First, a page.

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Cancer and Cell Phone Debate Continues with Rat Study

Jun 1, 2016

The National Toxicology Program (NTP) released findings in a recent report that could rekindle the debate regarding safety of the use of cell phones. Small increases in rare cancers in the brains and hearts of male rats exposed to high doses of nearly constant radiation from cell phones were found compared to rats that were not exposed. Exposed female rats had no increase in cancer, reports USA TODAY.

The rats were exposed to "whole body" cell phone radiation for nine hours a day for two years. Approximately 2 percent of exposed rats - 11 out of 540 - developed malignant gliomas, a type of brain tumor. About 3.5 percent of exposed rats - 19 out of 540 - developed a type of tumor, schwannoma in the heart. Schwannomas can develop in the acoustic nerve, as well, which has to do with hearing, according to USA TODAY.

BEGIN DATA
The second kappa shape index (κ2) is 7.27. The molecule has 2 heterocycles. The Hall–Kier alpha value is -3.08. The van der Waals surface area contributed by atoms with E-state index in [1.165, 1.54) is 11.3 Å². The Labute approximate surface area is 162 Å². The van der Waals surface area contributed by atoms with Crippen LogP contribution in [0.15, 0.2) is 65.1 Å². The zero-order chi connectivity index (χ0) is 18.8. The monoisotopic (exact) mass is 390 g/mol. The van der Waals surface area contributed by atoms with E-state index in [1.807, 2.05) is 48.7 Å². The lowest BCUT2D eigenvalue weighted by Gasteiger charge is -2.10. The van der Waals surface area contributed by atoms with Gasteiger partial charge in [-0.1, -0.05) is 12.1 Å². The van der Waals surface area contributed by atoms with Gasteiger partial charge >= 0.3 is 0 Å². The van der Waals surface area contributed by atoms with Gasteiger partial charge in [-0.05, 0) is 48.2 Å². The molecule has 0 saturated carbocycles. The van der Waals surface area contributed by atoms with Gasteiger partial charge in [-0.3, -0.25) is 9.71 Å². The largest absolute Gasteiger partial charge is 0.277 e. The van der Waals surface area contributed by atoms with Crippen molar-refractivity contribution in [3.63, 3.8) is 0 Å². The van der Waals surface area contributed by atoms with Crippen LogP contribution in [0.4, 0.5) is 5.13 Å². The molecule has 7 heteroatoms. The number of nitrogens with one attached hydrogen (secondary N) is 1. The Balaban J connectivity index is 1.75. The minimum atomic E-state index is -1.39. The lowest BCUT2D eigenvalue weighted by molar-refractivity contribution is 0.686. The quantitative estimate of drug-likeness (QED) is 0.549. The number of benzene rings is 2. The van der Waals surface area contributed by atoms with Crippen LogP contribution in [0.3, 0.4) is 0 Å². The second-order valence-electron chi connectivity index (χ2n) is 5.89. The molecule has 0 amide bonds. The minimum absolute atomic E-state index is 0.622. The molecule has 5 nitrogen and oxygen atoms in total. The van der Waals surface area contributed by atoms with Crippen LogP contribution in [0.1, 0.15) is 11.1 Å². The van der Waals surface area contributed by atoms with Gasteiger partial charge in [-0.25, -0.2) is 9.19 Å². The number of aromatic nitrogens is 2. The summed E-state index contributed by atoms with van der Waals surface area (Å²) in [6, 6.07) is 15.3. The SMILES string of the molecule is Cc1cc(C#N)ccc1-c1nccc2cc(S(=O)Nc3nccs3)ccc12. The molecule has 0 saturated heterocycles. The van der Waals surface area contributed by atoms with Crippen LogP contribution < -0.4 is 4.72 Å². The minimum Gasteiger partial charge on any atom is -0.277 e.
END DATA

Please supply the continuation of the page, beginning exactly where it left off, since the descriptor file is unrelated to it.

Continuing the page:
The ongoing concern that cell phones may cause brain tumors due to low-frequency radiation has been debated since cell phones are normally held near the side of the head. In 2011, the International Agency for Research on cancer, a subsidiary of the World Health Organization (WHO), classified cell phone use "as a possible carcinogen," USA TODAY reports.

"Given the widespread global usage of mobile connections among users of all ages, even a very small increase in the incidence of disease resulting from exposure to radiofrequency radiation (RFR) could have broad implications for public health," says the Report of Partial Findings from the National Toxicology Program.

The report released by the NTP even had its officials, who conducted the research, acknowledging that further studies were warranted to provide the clear answers many seek, USA TODAY reports.

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